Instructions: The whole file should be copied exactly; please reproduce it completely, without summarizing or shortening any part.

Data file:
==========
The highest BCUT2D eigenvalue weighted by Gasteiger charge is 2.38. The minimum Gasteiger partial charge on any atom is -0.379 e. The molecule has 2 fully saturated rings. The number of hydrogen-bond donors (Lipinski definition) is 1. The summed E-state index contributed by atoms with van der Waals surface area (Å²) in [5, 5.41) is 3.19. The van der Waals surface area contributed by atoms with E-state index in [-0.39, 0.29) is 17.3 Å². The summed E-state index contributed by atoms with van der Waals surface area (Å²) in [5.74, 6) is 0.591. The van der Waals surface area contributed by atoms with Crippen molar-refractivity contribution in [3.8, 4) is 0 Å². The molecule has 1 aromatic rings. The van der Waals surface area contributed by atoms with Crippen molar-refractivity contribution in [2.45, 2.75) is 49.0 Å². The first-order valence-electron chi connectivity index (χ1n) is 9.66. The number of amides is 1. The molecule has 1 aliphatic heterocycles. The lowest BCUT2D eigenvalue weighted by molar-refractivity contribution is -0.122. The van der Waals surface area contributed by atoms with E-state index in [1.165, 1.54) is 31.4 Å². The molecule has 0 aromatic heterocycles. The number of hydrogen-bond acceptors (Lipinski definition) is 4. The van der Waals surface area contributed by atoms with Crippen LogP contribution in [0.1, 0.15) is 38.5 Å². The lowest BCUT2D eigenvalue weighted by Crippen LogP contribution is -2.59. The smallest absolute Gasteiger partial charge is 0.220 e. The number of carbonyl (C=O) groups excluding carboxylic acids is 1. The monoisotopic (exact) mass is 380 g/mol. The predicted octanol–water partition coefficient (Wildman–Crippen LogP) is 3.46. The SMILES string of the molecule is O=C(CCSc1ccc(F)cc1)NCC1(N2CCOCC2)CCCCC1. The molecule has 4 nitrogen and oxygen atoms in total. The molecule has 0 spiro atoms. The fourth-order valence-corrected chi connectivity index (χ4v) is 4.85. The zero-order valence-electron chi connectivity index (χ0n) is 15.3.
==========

The highest BCUT2D eigenvalue weighted by Gasteiger charge is 2.38. The minimum Gasteiger partial charge on any atom is -0.379 e. The molecule has 2 fully saturated rings. The number of hydrogen-bond donors (Lipinski definition) is 1. The summed E-state index contributed by atoms with van der Waals surface area (Å²) in [5, 5.41) is 3.19. The van der Waals surface area contributed by atoms with E-state index in [-0.39, 0.29) is 17.3 Å². The summed E-state index contributed by atoms with van der Waals surface area (Å²) in [5.74, 6) is 0.591. The van der Waals surface area contributed by atoms with Crippen molar-refractivity contribution in [3.8, 4) is 0 Å². The molecule has 1 aromatic rings. The van der Waals surface area contributed by atoms with Crippen molar-refractivity contribution in [2.45, 2.75) is 49.0 Å². The first-order valence-electron chi connectivity index (χ1n) is 9.66. The number of amides is 1. The molecule has 1 aliphatic heterocycles. The lowest BCUT2D eigenvalue weighted by molar-refractivity contribution is -0.122. The van der Waals surface area contributed by atoms with E-state index in [1.165, 1.54) is 31.4 Å². The molecule has 0 aromatic heterocycles. The number of hydrogen-bond acceptors (Lipinski definition) is 4. The van der Waals surface area contributed by atoms with Crippen LogP contribution in [0.1, 0.15) is 38.5 Å². The lowest BCUT2D eigenvalue weighted by Crippen LogP contribution is -2.59. The smallest absolute Gasteiger partial charge is 0.220 e. The number of carbonyl (C=O) groups excluding carboxylic acids is 1. The monoisotopic (exact) mass is 380 g/mol. The predicted octanol–water partition coefficient (Wildman–Crippen LogP) is 3.46. The SMILES string of the molecule is O=C(CCSc1ccc(F)cc1)NCC1(N2CCOCC2)CCCCC1. The molecule has 4 nitrogen and oxygen atoms in total. The molecule has 0 spiro atoms. The fourth-order valence-corrected chi connectivity index (χ4v) is 4.85. The zero-order valence-electron chi connectivity index (χ0n) is 15.3.